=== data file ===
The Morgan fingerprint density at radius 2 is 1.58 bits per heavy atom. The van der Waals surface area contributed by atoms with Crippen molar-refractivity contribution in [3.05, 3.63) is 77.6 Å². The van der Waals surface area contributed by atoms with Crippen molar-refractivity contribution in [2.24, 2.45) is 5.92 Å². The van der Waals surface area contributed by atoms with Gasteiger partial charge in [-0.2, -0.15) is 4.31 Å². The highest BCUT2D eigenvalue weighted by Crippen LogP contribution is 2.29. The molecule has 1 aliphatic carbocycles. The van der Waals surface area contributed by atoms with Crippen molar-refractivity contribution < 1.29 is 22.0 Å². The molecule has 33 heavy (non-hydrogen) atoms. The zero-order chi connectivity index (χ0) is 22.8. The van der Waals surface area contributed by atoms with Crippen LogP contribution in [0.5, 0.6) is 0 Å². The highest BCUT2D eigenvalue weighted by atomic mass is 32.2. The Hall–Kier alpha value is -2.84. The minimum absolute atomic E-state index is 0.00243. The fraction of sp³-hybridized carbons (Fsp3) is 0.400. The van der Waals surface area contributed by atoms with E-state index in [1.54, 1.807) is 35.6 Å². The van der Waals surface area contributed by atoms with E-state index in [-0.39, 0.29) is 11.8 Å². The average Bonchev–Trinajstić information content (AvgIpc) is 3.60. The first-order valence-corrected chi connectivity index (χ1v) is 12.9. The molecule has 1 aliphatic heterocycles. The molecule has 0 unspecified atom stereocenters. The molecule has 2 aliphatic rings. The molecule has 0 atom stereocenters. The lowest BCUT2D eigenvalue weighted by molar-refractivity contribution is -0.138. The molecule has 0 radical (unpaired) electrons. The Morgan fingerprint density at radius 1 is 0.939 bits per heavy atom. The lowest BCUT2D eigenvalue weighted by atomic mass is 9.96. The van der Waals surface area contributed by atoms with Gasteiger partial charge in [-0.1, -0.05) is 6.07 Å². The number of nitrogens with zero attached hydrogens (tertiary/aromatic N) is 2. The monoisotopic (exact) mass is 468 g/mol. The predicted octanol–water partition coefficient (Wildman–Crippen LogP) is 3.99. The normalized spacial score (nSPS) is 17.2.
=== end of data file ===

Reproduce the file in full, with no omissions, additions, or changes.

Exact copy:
The Morgan fingerprint density at radius 2 is 1.58 bits per heavy atom. The van der Waals surface area contributed by atoms with Crippen molar-refractivity contribution in [3.05, 3.63) is 77.6 Å². The van der Waals surface area contributed by atoms with Crippen molar-refractivity contribution in [2.24, 2.45) is 5.92 Å². The van der Waals surface area contributed by atoms with Gasteiger partial charge in [-0.2, -0.15) is 4.31 Å². The highest BCUT2D eigenvalue weighted by Crippen LogP contribution is 2.29. The molecule has 1 aliphatic carbocycles. The van der Waals surface area contributed by atoms with Crippen molar-refractivity contribution < 1.29 is 22.0 Å². The molecule has 33 heavy (non-hydrogen) atoms. The zero-order chi connectivity index (χ0) is 22.8. The van der Waals surface area contributed by atoms with Crippen LogP contribution in [0.5, 0.6) is 0 Å². The highest BCUT2D eigenvalue weighted by atomic mass is 32.2. The Hall–Kier alpha value is -2.84. The minimum absolute atomic E-state index is 0.00243. The fraction of sp³-hybridized carbons (Fsp3) is 0.400. The van der Waals surface area contributed by atoms with E-state index in [1.54, 1.807) is 35.6 Å². The van der Waals surface area contributed by atoms with E-state index in [-0.39, 0.29) is 11.8 Å². The average Bonchev–Trinajstić information content (AvgIpc) is 3.60. The first-order valence-corrected chi connectivity index (χ1v) is 12.9. The molecule has 1 aliphatic heterocycles. The molecule has 0 unspecified atom stereocenters. The molecule has 2 aliphatic rings. The molecule has 0 atom stereocenters. The lowest BCUT2D eigenvalue weighted by molar-refractivity contribution is -0.138. The molecule has 0 radical (unpaired) electrons. The Morgan fingerprint density at radius 1 is 0.939 bits per heavy atom. The lowest BCUT2D eigenvalue weighted by atomic mass is 9.96. The van der Waals surface area contributed by atoms with Gasteiger partial charge in [-0.1, -0.05) is 6.07 Å². The number of nitrogens with zero attached hydrogens (tertiary/aromatic N) is 2. The monoisotopic (exact) mass is 468 g/mol. The predicted octanol–water partition coefficient (Wildman–Crippen LogP) is 3.99. The normalized spacial score (nSPS) is 17.2.